Using whole word stress to change meaning

I came across the following sentence - Ele não deve ter carro - which was translated as “he must not have a car”.

It was unclear from the context whether this meant:

a) “poor chap, he hasn’t got a car” or

b) “under no circumstances should he be allowed to have a car.”

In English (EN-EN) these meanings would be distinguished by the way the sentence was said. Essentially a matter of how much stress is put on the word “not”.

So, I’d like to know if the Portuguese is unambiguous out of context, and I’d be very interested to find out if Portuguese plays these meaning games using stress, or other unwritten ways of altering meaning.

Olá, @coljay. Yes, that sentence has different possible interpretations. Context would be the primary way of distinguishing between them, but we can also play with stress, which probably happens in many/most languages. Without any extra context or stress, the most likely meaning, in my opinion, is “He probably doesn’t have a car”.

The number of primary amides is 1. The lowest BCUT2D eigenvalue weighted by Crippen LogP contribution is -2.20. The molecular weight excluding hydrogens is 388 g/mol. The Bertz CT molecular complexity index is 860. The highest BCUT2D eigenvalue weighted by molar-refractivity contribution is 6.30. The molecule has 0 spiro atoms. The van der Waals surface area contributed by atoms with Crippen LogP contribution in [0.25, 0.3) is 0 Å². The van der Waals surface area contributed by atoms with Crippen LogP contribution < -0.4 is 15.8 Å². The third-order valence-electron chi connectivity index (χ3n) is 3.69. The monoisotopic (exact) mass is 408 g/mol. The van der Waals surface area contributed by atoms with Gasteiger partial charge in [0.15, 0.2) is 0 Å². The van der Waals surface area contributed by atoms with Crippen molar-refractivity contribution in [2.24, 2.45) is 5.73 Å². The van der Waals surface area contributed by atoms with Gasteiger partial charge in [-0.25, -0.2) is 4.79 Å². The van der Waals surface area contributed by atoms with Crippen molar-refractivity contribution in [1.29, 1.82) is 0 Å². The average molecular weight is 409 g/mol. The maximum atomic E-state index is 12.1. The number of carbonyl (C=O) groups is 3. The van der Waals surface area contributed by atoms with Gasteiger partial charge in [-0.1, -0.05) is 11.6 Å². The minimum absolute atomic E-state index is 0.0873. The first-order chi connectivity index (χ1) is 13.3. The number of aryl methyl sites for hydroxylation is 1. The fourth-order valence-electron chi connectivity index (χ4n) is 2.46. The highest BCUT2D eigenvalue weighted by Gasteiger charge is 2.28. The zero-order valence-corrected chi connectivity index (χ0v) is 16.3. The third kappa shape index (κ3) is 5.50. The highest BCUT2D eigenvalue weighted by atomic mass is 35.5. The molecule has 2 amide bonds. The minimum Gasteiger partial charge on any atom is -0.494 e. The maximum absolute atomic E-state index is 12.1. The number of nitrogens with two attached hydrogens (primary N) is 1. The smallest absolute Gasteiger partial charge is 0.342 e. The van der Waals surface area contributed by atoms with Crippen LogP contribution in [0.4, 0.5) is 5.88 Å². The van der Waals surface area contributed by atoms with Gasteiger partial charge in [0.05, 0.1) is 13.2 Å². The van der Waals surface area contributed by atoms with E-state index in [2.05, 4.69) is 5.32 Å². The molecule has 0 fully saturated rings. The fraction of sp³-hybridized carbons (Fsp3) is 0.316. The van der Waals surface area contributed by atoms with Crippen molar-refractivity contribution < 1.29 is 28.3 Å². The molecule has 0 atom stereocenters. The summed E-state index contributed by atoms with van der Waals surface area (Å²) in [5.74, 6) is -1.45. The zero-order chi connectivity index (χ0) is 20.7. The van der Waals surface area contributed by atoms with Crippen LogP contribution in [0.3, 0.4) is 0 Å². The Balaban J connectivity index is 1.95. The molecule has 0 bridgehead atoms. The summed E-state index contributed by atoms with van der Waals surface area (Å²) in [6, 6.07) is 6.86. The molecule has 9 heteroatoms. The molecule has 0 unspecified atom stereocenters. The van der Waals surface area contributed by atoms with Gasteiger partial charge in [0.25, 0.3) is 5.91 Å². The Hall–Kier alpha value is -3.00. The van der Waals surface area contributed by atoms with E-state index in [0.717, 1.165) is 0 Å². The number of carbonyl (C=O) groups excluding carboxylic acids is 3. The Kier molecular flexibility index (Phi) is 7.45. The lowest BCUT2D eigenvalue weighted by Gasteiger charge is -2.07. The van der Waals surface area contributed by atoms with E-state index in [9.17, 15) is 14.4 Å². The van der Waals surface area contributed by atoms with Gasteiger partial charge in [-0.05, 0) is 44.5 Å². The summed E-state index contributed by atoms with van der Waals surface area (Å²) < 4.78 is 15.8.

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Thank you @Joseph . A lot of language tuition ignores the way people actually use a language so it is good to get a more nuanced view.

As a bonus extra, I’d like to say that I love the way that Practice Portuguese uses recordings of lots of different voices in the lessons.


You’re welcome, @coljay ! And thanks for the feedback. The different voices really offer a taste of the real world. Sometimes, that means extra mumbling, or extra fast speech, so it can be quite the challenge too. But it’s worth it :slight_smile: